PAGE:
There are several aspects of the show that fascinate me every time I watch an episode. First and foremost is the way the show addresses the idea of pre-Christian morality. Slaves abound on Rome, but it is not exactly what you'd expect. The show depicts a society where both the slaves and the slave-owners accept the situation as normal. There are slaves whose function from birth has been to be the best friend and confidant of their owner. These characters display extraordinary devotion to their masters, even sacrificing their lives in a couple of fascinating scenes. Julius Caesar owns a slave named Posca, a Greek scholar whose main job is to point out to Caesar every little thing the dictator does wrong.

The women of Rome are particularly intriguing. Much of the action on the show center's around the feud between Atia (Polly Walker), mother of Octavian, and Servilia (Lindsay Duncan), Caesar's lover and mother of Brutus. In many ways the plotting, treachery and violence these two characters enact upon each other eclipses the worst acts perpetrated by any of the male characters. What makes it all the more intimidating is the veneer of politeness and social grace with which these women operate.

Rome gets the history right only in its broadest strokes. It takes enormous liberties with most of the historical figures' motivations, but at the same time it forces the audience to pause and consider the possibility that there most likely were earth-shaking, life-changing, history-altering events that all started because one anonymous individual said the wrong thing at the right time.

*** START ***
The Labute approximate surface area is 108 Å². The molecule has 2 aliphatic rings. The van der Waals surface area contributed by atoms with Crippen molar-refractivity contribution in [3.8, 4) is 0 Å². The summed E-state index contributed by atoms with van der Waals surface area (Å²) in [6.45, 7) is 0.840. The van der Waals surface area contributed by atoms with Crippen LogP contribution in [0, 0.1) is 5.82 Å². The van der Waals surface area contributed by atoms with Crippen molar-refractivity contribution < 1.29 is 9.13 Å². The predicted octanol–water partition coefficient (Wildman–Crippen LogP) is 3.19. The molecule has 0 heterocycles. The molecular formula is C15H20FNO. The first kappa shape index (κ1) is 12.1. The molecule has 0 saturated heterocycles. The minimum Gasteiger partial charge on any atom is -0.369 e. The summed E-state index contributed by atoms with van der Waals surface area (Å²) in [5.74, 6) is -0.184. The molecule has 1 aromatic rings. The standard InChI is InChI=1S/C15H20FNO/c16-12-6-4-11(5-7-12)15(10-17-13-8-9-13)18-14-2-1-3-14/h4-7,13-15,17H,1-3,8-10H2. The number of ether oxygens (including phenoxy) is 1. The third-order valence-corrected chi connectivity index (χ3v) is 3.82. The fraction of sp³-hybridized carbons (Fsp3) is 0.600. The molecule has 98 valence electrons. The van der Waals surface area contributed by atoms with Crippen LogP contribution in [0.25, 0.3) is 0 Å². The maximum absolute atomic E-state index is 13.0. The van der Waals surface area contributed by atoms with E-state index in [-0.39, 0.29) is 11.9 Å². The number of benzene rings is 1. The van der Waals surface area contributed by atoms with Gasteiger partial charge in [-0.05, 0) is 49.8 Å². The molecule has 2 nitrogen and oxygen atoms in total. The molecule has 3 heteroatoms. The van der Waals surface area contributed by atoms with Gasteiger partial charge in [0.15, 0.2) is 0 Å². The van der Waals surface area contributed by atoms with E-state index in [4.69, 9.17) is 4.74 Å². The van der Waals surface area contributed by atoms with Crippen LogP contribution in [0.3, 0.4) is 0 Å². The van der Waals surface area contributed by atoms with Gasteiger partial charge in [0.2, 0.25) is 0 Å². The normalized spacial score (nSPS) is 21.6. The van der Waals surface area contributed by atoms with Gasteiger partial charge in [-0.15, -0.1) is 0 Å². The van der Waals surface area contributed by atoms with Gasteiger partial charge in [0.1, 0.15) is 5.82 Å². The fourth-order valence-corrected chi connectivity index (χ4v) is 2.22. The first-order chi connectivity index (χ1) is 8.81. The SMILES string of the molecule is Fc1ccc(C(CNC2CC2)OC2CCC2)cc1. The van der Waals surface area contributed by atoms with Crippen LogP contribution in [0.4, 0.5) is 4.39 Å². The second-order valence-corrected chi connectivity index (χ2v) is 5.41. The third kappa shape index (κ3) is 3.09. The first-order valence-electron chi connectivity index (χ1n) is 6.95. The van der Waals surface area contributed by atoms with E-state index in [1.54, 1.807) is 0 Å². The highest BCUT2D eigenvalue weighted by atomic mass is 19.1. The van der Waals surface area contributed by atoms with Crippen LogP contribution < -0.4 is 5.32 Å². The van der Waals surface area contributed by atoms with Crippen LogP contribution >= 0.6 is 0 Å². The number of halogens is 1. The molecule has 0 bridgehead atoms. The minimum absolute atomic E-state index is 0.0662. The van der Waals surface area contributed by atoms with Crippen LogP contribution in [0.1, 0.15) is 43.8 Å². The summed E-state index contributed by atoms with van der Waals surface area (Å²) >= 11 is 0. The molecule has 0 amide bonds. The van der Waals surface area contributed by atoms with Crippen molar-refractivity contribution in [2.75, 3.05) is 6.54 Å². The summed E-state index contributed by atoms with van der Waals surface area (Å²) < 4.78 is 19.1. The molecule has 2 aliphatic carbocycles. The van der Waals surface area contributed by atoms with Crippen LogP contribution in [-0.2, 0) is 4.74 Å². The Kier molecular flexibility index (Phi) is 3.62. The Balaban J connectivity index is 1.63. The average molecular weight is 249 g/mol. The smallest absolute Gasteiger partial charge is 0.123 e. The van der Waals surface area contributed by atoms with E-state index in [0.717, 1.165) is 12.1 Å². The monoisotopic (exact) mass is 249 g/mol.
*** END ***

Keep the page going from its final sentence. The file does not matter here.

The show also plays very fast and loose with the time-line. Vast chunks of time are glossed over, or just ignored because, for the purposes of the show, nothing important happened. A pair of characters who meet for the first time at the beginning of an episode might have children together by the end of it. However, while the actual events referenced took place over a span of over twenty years, Rome covers the same ground in about half the time. Characters who were infants in the first episodes are barely ten years old by the end of the series. Most of the adult characters — the ones who survive — hardly seem to age at all. Only one character who did not begin the series as an infant, Octavian, was recast with an older actor halfway through. For the first season and first couple of episodes of the second, the role was ably played by young actor Max Pirkis. Then Octavian rides off to war, and the next time we see him he is played by Simon Woods. It gave other characters many opportunities to expound about how grown up he looked and all that, and it certainly reinforced the idea that the boy of the earlier episodes was now a young adult, but I suspect that the main reason for the recasting was a certain scene in one of the last episodes, which required a more, ahem, adult approach.

Oh, yeah — this show's got sex. You can't swing a dead cat without hitting T&A on this show. It skirts the edge of gratuitous, but only rarely does it teeter over. Mostly it serves to reinforce the notion that these people operate under a different set of rules than that with which we in Modern Western Civilization are familiar.

Rome is over now. You can tell just by looking that it was extraordinarily expensive to produce, and the cost was the main reason cited by HBO when they pulled the plug. We are fortunate, however, that HBO was able to make the decision early enough that the writers had ample time to complete the story. It could serve as a model for future television productions. And it proves that HBO is the right place to tackle a story with the scope of A Song of Ice and Fire.